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The internal combustion engines have already become an indispensable and integral
part of our present day life style, particularly in the transportation and agricultural sectors which
collectively form not only one of the main consumers of fossil fuels but also one of the major
contributors to environmental pollution. Thus, automotive, truck and non-road engines/vehicles
constitute an important field, where the use of alternative fuels emerges as a very promising, longterm, alternative solution in order to achieve the desired diversification from petroleum products
.The world is presently facing with the twin crises of fossil fuel depletion and environmental
degradation. The increasing industrialization and motorization of the world has led to a steep rise for
the demand of petroleum-based fuels. Petroleum-based fuels are obtained from limited reserves.
These finite reserves are highly concentrated in certain regions of the world. Therefore, those
countries not having these resources are facing energy/foreign exchange crisis, mainly due to the
import of crude petroleum. Also the world reserves of primary energy and raw materials are
obviously limited. According to an estimate the reserves will last for 218 years for coal, 41 years for
oil, and 63 years for natural gas , Hence the prices of crude oil keep rising andfluctuating on a daily
basis. So it is necessary to look for alternative fuels which can be produced from resources available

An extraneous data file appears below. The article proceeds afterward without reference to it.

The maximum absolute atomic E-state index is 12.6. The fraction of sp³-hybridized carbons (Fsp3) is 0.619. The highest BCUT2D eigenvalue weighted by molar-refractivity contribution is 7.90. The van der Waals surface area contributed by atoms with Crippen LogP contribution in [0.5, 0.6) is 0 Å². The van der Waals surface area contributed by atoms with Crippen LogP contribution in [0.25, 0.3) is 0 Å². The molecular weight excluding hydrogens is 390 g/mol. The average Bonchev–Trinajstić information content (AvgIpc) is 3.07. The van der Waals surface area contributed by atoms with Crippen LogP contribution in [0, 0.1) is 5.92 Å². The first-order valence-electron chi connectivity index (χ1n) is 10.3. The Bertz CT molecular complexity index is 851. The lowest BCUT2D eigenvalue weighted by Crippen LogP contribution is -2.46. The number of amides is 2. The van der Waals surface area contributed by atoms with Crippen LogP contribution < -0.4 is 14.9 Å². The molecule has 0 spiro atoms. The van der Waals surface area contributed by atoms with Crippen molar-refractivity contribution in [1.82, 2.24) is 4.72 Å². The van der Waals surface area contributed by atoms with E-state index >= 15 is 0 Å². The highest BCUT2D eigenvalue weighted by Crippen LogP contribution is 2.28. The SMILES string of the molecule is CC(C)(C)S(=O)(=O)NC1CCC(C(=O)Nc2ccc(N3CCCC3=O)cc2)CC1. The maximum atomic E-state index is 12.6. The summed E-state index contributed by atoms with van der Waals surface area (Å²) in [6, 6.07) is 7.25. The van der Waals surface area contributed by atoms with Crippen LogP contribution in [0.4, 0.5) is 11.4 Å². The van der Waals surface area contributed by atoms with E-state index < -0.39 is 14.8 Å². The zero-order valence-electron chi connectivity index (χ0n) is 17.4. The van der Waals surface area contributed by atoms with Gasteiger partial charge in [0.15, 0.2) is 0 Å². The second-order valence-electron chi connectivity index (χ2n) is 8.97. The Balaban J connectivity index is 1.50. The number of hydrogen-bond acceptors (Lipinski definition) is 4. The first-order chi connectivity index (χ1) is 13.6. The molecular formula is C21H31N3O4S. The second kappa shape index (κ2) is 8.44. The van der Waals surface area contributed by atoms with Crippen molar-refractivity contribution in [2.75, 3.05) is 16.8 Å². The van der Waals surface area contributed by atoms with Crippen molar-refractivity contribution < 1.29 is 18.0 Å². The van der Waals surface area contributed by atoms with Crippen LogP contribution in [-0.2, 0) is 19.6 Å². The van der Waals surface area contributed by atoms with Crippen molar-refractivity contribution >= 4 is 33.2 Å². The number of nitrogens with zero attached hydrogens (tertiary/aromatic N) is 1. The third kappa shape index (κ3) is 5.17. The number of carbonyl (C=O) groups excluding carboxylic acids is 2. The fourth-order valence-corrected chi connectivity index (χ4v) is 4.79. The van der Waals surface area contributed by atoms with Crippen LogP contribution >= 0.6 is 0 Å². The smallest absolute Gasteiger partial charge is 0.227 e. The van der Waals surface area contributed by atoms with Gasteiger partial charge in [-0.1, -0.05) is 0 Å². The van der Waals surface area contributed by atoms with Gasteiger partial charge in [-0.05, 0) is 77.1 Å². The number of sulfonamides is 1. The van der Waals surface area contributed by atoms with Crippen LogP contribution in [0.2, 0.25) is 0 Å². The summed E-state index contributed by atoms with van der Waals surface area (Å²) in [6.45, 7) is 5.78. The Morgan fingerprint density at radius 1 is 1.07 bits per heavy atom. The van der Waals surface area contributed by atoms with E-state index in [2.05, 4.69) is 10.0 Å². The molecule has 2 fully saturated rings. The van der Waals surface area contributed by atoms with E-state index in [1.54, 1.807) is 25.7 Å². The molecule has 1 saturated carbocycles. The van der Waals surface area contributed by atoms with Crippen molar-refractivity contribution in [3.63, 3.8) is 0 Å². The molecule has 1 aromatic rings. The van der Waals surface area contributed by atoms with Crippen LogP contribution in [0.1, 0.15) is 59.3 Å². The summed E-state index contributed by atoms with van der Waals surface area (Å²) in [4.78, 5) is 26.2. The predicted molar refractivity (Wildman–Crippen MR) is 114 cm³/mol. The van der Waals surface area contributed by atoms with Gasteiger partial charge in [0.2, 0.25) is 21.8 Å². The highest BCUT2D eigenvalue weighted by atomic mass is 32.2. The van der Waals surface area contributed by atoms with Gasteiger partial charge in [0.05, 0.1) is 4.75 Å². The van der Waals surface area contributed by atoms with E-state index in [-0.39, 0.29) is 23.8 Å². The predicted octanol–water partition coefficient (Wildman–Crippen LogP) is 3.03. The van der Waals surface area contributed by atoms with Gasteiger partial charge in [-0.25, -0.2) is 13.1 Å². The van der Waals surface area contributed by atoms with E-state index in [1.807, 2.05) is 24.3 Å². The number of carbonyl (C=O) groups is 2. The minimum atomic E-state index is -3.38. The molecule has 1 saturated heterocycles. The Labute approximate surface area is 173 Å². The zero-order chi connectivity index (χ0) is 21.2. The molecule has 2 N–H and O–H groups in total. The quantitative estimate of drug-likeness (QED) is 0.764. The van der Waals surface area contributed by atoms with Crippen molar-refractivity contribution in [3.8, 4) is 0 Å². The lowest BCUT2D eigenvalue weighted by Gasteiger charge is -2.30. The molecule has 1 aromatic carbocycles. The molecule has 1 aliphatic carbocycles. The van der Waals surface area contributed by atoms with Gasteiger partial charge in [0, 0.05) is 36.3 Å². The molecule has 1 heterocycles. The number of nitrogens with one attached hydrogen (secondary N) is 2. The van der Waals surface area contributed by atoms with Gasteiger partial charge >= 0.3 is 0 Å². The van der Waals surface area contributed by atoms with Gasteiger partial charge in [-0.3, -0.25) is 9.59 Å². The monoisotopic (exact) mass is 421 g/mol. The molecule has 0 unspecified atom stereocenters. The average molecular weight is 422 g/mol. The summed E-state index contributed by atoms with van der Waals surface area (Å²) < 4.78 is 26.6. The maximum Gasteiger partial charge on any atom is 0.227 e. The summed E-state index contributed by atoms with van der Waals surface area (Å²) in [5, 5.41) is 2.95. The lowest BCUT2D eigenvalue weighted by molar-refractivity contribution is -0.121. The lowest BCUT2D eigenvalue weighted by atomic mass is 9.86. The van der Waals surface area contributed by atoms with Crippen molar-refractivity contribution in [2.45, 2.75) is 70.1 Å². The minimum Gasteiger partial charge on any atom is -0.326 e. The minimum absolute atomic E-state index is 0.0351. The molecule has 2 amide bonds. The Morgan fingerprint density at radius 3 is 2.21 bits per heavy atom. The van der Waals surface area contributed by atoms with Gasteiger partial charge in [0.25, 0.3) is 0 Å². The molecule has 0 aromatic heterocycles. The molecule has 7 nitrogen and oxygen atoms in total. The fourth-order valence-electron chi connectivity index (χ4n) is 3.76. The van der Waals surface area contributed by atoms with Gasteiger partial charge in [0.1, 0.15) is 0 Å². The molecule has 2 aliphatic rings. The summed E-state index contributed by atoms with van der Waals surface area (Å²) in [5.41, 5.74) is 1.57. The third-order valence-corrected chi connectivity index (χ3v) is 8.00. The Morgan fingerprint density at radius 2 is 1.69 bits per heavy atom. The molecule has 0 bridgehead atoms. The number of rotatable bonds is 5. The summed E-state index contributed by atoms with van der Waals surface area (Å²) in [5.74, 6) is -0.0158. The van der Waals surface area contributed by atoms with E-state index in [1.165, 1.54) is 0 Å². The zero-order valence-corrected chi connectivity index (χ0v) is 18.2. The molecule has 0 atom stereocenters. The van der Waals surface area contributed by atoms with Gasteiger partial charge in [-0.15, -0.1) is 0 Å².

locally within the country and renewable, such as alcohol, biodiesel, vegetable oils etc. which
promise a very good relation with sustainable development, energy conservation, efficiency and
environmental preservation. The fuels of bio-origin can provide a feasible solution to this worldwide
petroleum crisis. Various bio fuel energy resources explored include biomass, biogas, primary
alcohols, vegetable oils, biodiesel etc.

The name bio-diesel was introduced in the United States during 1992 by the National
Soy Diesel Development Board (presently National Bio-diesel Board) which has pioneered the
commercialization of bio diesel in the US. Bio-fuels are fuels produced by a number of chemical /
biological processes from biological materials like plants, agricultural wastes etc, Bio fuel is a source
of renewable energy. Bio diesel can be used as a pure fuel or blended with petroleum diesel
depending on the economics and emissions without any engine modifications.


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There are many tree species which bear seeds which is rich in oil and having properties
of an excellent fuel and which can be processed as a diesel substitute. One of the most promising fuel
alternatives is the vegetable oils and their derivatives. Plenty of scientific articles and research
activities from around the world were printed and recorded. Oils from coconut, soy bean, sunflower,
safflower, peanut, linseed and palm were used depending on what country they grow abundantly. It
has been reported that in diesel engines vegetable oils can be used as fuel, straight as well as in
blends with the diesel. It is evident that there are various problems associated with vegetable oils
being used as fuel in compression ignition engines, mainly caused by their high viscosity. The high
viscosity is due to the molecular mass and chemical structure of vegetable oils, which in turn leads
the problems in pumping, combustion and atomization in the injector system of diesel engine. Due to
the high viscosity, vegetable oils normally introduce the development of gumming, the formation of
injector deposits, ring sticking as well as incompatibility with conventional lubricating oils in longterm operations.